Hoffecker, the ‘super-brain’ and genetic similarity.
Today I came across a summary of a conversation with John Hoffecker, an American paleoanthropologist of the University of Colorado Boulder, about the relationship between the cultural explosion seen in human artifacts, especially art works, beginning at least 75,000 years ago and the evolution of the ‘modern human mind’. In the context of this particular piece, ‘human mind’ refers to our capacity to communicate abstract and novel ideas through speech or symbolism, not of course the brain, the physical size and structure of which had already been changing for a long time prior to the appearance of modern man. This got me thinking about the idea put forward by Flannery in ‘Here on Earth’ that it may have been a reduction in genetic diversity in early H. sapiens that led to elevated levels of cooperation and altruism (much the same way as it does in ants or bees due to close genetic relationships). I wonder if a significant genetic bottleneck occurred at about the same time as this abstract cultural revolution? Could increasing cooperation and altruism have led to a greater capacity, or perhaps put more succinctly, need, to share thoughts? I’m going to have a look at the literature and see what I come up with. I’d welcome the suggestion of any articles from readers that may broach this topic. Beware however that many articles in this area are filled with teology and science ruining anthropocentrism, so keep your Ockham’s razor and objective mindset at the ready.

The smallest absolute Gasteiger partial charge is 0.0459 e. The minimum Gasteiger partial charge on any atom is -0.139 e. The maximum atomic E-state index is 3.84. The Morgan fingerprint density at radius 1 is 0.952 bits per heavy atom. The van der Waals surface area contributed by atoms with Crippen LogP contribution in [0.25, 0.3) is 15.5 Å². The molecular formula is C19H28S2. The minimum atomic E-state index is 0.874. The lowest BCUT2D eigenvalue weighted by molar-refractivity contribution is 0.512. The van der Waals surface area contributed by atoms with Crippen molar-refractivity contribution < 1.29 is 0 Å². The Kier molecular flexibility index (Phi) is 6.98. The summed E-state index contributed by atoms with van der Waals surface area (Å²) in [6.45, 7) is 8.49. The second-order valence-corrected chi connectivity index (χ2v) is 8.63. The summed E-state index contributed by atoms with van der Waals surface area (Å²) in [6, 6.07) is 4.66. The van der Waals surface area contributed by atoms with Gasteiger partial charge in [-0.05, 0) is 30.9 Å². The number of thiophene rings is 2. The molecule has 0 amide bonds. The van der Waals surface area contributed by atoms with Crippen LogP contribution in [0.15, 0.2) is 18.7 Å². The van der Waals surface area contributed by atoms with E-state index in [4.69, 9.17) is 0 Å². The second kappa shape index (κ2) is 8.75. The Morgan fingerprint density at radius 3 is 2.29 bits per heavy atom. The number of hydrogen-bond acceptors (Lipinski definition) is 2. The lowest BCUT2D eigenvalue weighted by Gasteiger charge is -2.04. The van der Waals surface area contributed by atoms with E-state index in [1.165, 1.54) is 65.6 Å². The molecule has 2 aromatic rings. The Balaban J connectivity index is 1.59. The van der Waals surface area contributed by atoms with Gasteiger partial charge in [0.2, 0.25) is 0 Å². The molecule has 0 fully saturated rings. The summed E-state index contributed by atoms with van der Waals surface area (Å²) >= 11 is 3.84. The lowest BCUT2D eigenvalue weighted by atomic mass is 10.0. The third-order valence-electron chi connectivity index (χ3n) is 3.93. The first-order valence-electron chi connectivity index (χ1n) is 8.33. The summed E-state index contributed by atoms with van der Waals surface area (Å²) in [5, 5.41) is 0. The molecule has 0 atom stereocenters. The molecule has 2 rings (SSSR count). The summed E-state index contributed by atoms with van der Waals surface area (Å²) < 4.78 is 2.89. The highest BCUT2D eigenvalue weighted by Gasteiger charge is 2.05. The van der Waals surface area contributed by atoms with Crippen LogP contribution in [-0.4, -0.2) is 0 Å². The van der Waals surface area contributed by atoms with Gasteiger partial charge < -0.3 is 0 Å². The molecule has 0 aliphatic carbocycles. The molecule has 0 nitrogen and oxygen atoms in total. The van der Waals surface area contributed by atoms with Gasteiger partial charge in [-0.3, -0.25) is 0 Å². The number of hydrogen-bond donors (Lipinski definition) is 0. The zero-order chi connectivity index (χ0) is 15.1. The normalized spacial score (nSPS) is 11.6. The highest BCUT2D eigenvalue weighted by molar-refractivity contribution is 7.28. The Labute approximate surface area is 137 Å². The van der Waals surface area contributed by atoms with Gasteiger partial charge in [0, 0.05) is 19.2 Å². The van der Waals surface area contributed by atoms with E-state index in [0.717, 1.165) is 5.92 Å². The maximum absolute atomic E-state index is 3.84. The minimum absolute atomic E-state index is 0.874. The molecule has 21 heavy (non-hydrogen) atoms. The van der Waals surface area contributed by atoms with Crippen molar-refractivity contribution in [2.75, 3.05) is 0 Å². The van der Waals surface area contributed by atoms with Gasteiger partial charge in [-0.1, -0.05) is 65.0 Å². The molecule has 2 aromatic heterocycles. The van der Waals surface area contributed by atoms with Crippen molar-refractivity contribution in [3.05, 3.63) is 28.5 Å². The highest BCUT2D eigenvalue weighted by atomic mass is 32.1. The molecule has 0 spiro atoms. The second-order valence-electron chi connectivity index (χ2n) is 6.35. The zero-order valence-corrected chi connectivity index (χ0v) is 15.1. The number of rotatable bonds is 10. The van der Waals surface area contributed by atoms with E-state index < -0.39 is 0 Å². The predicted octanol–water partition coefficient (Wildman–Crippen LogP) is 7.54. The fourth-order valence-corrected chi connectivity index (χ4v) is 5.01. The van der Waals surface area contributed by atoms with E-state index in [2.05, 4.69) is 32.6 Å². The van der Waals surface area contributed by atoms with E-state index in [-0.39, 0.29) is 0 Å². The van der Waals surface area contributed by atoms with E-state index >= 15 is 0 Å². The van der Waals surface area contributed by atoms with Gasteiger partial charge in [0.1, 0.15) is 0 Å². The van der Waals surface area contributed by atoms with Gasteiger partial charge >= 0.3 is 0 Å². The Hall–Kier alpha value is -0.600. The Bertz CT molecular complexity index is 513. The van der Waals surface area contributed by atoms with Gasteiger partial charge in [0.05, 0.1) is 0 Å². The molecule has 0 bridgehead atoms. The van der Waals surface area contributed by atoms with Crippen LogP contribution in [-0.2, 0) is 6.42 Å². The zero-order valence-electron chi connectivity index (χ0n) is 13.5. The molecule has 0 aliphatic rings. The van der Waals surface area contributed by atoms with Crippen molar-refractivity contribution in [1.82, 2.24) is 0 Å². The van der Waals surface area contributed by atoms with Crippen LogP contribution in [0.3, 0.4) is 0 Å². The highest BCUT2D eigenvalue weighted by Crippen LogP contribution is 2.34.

Exciting stuff. It was after all, most likely this cultural paradigm shift (genetic in nature or otherwise) that led to agriculture, civilisation, government and technology advances like desktop computers and electric tea-kettles. Well worth the effort of investigation.
UPDATE: It just so happens that prevailing thought is that a bottleneck/s of some kind occurred around the 70,000 ya mark or more recently. Parsimony at work! I found the following papers relating to this;
You can find the summary of the chat with Hoffecker here: http://www.sciencedaily.com/releases/2011/04/110420125510.htm